International Living Daily Postcards
Each day we uncover some of the most desirable--and cheapest--retirement havens on earth. In International Living's free daily postcards, you'll learn about retirement, property, travel and lifestyle opportunities from around the world.
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Weekends, Rita Sosa tends to spend at her beach house, just over an hour’s drive from Panama City. “Our house is literally on the beach,” says Rita. “When I go up there, I just go to relax and swim. I’m very happy to sit and read a book outside and not do a whole lot of anything. It’s so great to have beach weather 12 months a year, and I love the tropical greenery.
From our new home town of Pedasi every beach seems to offer its own playground. From a launching point for Isla Iguana Wildlife Refuge, to waves fit for championship surfers and beginners alike. Located on the Azuero peninsula on Panama’s Pacific coast, Pedasi is an ocean-lovers dream. Driving out of town towards the popular beach of Playa Venao offers picturesque views of rolling hills on one side and stunning Pacific views on the other.
Six years ago, I first visited Blaye, a small city less than an hour northeast of the French city of Bordeaux. I made friends, visited a dozen more times, and eventually decided this was a place I’d like to live. Choosing to live here was easy. It’s affordable, safe, has access to an excellent international airport, and good healthcare. And then there’s the amazing quality and reasonable prices of fresh food and good wines.
“I like the way things are now, and with family and a new grandson in Canada, the snowbird lifestyle works great.” When not embracing family life to the full, Kim gets to savor the many joys Playa has to offer. “I absolutely love Playa del Carmen,” Kim says of her winter home. “The beaches are world-class and the water sports are unlimited, with snorkeling, scuba, fishing, paddle boarding, surfing, boating, swimming, and just floating in the gorgeous tropical waters.” And it’s not only sun, sand, and sea that keep her coming back. It’s also the friends she’s built up over many winters here.
Donna McNichol says that moving to Cuenca, Ecuador, has been a grand adventure. But the truth is, the move to Ecuador is just the latest in a series of adventures… “After being widowed at age 58,” Donna says, “I spent part of a year traveling the U.S. on my motorcycle, covering 42 states and riding 27,000 miles alone. In another two years I sold everything I owned, bought a used Class C motorhome and started traveling full-time.”
People used to ask me what I was going to do with myself all day when I didn’t have to work. Believe me, I haven’t had a problem finding things to do since moving from Florida to the city of David in Panama. I spend many hours biking around the city and exploring the surrounding countryside. I work on my blog, I have more time for my photography and I recently started painting classes.
The place they now call home is a Cape Cod-style cottage on the hillside of a popular neighborhood. But this is a relatively recent development. For nearly two decades, they’ve been sailing around the world together. Years ago, they discovered that a sailing retirement was a lot easier (and cheaper) than they ever could have realized. And they didn’t need a vast amount of knowledge to get started.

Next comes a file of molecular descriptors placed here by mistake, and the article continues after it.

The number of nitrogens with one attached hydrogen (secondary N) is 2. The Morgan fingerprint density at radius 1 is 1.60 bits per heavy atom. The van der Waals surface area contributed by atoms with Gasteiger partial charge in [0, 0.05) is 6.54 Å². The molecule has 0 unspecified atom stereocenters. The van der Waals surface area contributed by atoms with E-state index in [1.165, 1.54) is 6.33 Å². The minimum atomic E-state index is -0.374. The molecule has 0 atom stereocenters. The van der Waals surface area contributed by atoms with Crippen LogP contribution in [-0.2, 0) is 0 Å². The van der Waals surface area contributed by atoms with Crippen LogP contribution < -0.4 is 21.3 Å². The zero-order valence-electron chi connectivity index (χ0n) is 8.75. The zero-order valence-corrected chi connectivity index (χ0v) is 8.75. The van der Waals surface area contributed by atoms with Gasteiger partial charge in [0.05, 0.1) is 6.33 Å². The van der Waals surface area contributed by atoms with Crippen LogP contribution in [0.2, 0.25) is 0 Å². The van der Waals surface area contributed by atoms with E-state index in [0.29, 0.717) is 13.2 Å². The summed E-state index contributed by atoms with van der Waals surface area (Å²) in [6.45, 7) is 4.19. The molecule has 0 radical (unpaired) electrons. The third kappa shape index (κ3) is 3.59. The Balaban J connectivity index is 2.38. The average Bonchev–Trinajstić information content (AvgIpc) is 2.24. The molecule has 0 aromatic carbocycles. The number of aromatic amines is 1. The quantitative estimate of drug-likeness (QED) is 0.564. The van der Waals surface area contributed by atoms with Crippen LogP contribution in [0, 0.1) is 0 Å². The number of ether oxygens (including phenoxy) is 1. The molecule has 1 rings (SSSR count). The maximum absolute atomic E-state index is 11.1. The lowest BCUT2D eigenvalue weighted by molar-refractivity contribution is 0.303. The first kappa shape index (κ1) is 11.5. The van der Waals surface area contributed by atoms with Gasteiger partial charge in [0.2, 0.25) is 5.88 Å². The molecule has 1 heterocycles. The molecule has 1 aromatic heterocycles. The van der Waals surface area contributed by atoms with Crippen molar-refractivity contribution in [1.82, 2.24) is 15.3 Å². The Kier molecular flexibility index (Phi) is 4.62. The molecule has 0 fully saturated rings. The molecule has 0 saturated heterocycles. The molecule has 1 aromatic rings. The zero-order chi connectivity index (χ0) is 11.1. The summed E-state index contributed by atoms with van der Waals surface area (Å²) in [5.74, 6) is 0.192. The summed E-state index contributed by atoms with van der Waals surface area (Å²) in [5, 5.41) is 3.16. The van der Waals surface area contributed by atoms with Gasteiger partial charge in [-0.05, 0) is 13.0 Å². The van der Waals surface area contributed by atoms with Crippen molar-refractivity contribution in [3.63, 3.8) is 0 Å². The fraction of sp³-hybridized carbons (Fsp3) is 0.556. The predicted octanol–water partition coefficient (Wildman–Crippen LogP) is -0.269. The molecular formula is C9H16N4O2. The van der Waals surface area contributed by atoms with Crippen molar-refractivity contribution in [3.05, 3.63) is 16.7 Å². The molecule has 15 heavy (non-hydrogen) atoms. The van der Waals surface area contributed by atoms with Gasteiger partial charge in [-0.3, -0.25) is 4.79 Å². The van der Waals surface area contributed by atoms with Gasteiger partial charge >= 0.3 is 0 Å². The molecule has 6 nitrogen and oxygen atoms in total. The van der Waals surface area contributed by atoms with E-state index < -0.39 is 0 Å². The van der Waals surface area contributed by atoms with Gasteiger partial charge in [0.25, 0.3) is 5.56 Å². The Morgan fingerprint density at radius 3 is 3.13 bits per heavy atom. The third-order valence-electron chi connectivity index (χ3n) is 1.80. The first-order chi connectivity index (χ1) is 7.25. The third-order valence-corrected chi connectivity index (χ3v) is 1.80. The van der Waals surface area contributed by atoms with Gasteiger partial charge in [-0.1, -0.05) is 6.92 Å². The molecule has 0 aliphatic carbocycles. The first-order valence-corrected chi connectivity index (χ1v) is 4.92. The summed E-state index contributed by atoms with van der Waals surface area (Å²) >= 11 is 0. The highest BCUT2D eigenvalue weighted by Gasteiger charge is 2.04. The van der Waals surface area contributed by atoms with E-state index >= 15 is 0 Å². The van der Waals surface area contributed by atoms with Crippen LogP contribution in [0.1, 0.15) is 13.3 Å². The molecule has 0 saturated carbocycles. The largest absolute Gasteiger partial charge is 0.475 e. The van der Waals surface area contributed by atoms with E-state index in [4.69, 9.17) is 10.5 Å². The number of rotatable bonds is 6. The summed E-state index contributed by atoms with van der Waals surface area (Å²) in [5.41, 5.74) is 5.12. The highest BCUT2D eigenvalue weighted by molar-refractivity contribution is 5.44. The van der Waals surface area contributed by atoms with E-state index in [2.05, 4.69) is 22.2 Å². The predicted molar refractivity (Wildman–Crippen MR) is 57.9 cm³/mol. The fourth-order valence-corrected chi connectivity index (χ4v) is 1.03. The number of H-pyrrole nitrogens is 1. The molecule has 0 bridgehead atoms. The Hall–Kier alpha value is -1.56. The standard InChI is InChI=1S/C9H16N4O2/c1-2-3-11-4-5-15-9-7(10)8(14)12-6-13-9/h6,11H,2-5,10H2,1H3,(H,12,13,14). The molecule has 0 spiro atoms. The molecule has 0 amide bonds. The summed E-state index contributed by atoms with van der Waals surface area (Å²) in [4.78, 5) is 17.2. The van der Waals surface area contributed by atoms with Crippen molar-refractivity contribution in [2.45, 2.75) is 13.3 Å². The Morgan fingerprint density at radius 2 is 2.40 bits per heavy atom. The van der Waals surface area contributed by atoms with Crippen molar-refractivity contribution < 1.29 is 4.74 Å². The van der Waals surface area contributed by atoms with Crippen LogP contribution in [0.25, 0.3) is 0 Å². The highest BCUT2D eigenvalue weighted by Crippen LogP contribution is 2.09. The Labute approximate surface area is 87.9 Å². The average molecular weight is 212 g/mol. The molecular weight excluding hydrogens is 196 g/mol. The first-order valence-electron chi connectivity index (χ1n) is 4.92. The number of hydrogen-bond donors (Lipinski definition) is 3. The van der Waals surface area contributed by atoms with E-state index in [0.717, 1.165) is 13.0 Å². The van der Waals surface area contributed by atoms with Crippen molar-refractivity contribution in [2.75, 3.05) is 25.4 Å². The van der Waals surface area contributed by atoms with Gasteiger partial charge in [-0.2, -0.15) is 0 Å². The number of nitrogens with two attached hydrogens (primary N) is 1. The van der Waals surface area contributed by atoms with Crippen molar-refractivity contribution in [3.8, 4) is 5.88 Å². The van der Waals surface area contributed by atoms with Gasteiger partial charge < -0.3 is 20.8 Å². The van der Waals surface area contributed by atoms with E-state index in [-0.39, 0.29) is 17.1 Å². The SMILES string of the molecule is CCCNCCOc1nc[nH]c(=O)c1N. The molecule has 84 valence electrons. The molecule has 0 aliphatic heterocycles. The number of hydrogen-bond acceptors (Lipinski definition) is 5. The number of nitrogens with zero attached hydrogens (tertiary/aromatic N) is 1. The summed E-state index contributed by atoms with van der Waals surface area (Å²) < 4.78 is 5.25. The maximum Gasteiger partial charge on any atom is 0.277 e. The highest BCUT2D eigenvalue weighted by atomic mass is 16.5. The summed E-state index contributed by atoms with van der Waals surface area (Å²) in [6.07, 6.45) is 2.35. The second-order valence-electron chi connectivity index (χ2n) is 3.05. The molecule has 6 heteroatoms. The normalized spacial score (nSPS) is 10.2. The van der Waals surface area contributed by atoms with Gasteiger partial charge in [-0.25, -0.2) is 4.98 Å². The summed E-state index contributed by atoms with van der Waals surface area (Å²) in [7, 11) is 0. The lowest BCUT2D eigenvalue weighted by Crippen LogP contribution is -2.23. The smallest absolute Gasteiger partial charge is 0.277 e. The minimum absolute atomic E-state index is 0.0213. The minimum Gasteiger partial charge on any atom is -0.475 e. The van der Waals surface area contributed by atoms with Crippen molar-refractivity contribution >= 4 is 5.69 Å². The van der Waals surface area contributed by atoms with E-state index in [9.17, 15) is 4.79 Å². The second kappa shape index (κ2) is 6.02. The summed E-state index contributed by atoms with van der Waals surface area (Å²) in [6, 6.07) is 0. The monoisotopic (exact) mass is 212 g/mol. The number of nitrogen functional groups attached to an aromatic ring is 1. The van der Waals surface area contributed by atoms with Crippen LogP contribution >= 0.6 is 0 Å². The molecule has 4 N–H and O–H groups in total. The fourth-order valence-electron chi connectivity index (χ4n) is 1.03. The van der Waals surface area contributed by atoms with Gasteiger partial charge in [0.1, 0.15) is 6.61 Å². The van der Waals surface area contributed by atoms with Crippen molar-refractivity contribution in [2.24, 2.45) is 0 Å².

“The main attraction is the beach. People don’t come here to do stuff, they come here to relax,” says Canadian Robert Stanley, owner of Bobby’s Bar & Restaurant, a popular expat gathering place at the south end of the Thai beach town of Hua Hin. With a population of around 90,000 people, Hua Hin (pronounced “Wha Hin”) is around a three-hours’ drive south of Bangkok on the Gulf of Thailand’s west coast. The country’s royal beach resort for almost 100 years, Hua Hin is also home to a community of between 3,000 and 5,000 expats.
“We love the culture and the people in Roatán. The quality of life is fantastic here and it’s really just so affordable. We couldn’t afford to do everything we do in Roatán in most other Caribbean locations,” Bill explains. “I’m a member at Pristine Bay Golf Course, we own a beachfront condo, and we own a boat that we can take out for a joy ride anytime. That’s not something we could do in Florida or on most other islands.
A million shades of green surround me as I drive. Above, the sky is a deep cornflower blue. I’m on the perfectly paved (and newly expanded) National Highway, driving down the Azuero Peninsula’s eastern coast. As is customary in this region of Panama, the sun is shining. A five-hour drive will get you from Panama’s sultry capital to Pedasí, a gem of a village. Banana trees, sugar cane, and countless varieties of palms line the flat horizon. There are no highrises here…towns in the greater Pedasí district are tiny.
As retirement neared, Bob Beavis, 66, and his wife Linda, 59, thought they were all set. Bob’s last job was as a HR director near Dayton, Ohio, which made him eligible for a state pension. He found his job rewarding and he had a plan. He would put in his 10 years then get free healthcare in retirement, with $50 per month to cover Linda, too.
When workaholics looking to retire in Mexico wonder aloud how they’ll avoid boredom, I don’t know what they’re talking about. Recently, out of curiosity, I checked my local events calendar here in Guanajuato. And just as I’d suspected, there were interesting activities for every single night of the week. And many nights offered more than one option.